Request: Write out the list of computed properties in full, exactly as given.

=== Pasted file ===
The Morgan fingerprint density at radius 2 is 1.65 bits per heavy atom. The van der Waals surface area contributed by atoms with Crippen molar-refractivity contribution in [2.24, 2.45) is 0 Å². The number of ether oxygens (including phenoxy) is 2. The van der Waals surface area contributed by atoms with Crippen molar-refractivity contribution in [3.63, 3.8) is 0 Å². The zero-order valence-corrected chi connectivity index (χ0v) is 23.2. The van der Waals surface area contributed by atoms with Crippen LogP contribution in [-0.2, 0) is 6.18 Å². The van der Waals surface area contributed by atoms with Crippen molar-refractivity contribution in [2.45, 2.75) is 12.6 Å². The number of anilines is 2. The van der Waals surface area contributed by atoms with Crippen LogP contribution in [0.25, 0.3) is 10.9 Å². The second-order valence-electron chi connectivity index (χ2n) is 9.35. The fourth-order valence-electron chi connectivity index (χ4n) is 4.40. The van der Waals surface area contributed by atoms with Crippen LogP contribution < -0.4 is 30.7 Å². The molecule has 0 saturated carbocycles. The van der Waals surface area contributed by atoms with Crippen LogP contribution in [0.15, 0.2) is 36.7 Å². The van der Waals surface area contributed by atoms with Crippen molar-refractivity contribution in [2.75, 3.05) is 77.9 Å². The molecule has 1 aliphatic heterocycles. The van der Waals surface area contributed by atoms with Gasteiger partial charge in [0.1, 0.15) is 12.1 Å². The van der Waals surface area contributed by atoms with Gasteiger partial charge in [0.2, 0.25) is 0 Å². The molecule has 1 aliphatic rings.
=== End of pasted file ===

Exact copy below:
The Morgan fingerprint density at radius 2 is 1.65 bits per heavy atom. The van der Waals surface area contributed by atoms with Crippen molar-refractivity contribution in [2.24, 2.45) is 0 Å². The number of ether oxygens (including phenoxy) is 2. The van der Waals surface area contributed by atoms with Crippen molar-refractivity contribution in [3.63, 3.8) is 0 Å². The zero-order valence-corrected chi connectivity index (χ0v) is 23.2. The van der Waals surface area contributed by atoms with Crippen LogP contribution in [-0.2, 0) is 6.18 Å². The van der Waals surface area contributed by atoms with Crippen molar-refractivity contribution in [2.45, 2.75) is 12.6 Å². The number of anilines is 2. The van der Waals surface area contributed by atoms with Crippen LogP contribution in [0.25, 0.3) is 10.9 Å². The second-order valence-electron chi connectivity index (χ2n) is 9.35. The fourth-order valence-electron chi connectivity index (χ4n) is 4.40. The van der Waals surface area contributed by atoms with Crippen LogP contribution < -0.4 is 30.7 Å². The molecule has 0 saturated carbocycles. The van der Waals surface area contributed by atoms with Crippen LogP contribution in [0.15, 0.2) is 36.7 Å². The van der Waals surface area contributed by atoms with Crippen molar-refractivity contribution in [2.75, 3.05) is 77.9 Å². The molecule has 1 aliphatic heterocycles. The van der Waals surface area contributed by atoms with Gasteiger partial charge in [0.1, 0.15) is 12.1 Å². The van der Waals surface area contributed by atoms with Gasteiger partial charge in [0.2, 0.25) is 0 Å². The molecule has 1 aliphatic rings.